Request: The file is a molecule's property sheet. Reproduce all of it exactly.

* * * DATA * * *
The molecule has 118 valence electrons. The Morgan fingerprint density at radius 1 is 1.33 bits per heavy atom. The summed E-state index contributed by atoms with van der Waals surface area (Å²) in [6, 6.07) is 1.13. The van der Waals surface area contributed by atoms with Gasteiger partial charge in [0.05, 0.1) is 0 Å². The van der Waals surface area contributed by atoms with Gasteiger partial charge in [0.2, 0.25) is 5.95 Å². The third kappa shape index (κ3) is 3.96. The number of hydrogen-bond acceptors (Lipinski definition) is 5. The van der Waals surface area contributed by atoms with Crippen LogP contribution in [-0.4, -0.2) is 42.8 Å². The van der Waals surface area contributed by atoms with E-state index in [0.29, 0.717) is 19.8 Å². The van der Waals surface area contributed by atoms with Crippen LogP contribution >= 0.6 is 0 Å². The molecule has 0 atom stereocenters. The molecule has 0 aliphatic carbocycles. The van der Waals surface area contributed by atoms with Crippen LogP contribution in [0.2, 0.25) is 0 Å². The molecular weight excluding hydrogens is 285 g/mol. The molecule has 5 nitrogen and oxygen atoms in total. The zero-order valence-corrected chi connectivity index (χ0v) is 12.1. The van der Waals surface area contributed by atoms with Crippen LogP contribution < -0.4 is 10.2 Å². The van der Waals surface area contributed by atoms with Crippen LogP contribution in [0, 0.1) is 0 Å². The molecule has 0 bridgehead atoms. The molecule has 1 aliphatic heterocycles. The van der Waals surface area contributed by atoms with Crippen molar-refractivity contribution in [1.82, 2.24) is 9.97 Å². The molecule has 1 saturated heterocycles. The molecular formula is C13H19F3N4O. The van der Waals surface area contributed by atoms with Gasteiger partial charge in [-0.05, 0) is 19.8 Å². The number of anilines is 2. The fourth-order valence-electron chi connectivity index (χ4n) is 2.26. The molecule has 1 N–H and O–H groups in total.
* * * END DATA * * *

The molecule has 118 valence electrons. The Morgan fingerprint density at radius 1 is 1.33 bits per heavy atom. The summed E-state index contributed by atoms with van der Waals surface area (Å²) in [6, 6.07) is 1.13. The van der Waals surface area contributed by atoms with Gasteiger partial charge in [0.05, 0.1) is 0 Å². The van der Waals surface area contributed by atoms with Gasteiger partial charge in [0.2, 0.25) is 5.95 Å². The third kappa shape index (κ3) is 3.96. The number of hydrogen-bond acceptors (Lipinski definition) is 5. The van der Waals surface area contributed by atoms with Crippen LogP contribution in [-0.4, -0.2) is 42.8 Å². The van der Waals surface area contributed by atoms with E-state index in [0.29, 0.717) is 19.8 Å². The van der Waals surface area contributed by atoms with Crippen LogP contribution >= 0.6 is 0 Å². The molecule has 0 atom stereocenters. The molecule has 0 aliphatic carbocycles. The van der Waals surface area contributed by atoms with Crippen LogP contribution in [0.2, 0.25) is 0 Å². The molecular weight excluding hydrogens is 285 g/mol. The molecule has 5 nitrogen and oxygen atoms in total. The zero-order valence-corrected chi connectivity index (χ0v) is 12.1. The van der Waals surface area contributed by atoms with Crippen LogP contribution < -0.4 is 10.2 Å². The van der Waals surface area contributed by atoms with Crippen LogP contribution in [0, 0.1) is 0 Å². The molecule has 0 bridgehead atoms. The molecule has 1 aliphatic heterocycles. The van der Waals surface area contributed by atoms with Crippen molar-refractivity contribution in [1.82, 2.24) is 9.97 Å². The molecule has 1 saturated heterocycles. The molecular formula is C13H19F3N4O. The van der Waals surface area contributed by atoms with Gasteiger partial charge in [-0.05, 0) is 19.8 Å². The number of anilines is 2. The fourth-order valence-electron chi connectivity index (χ4n) is 2.26. The molecule has 1 N–H and O–H groups in total.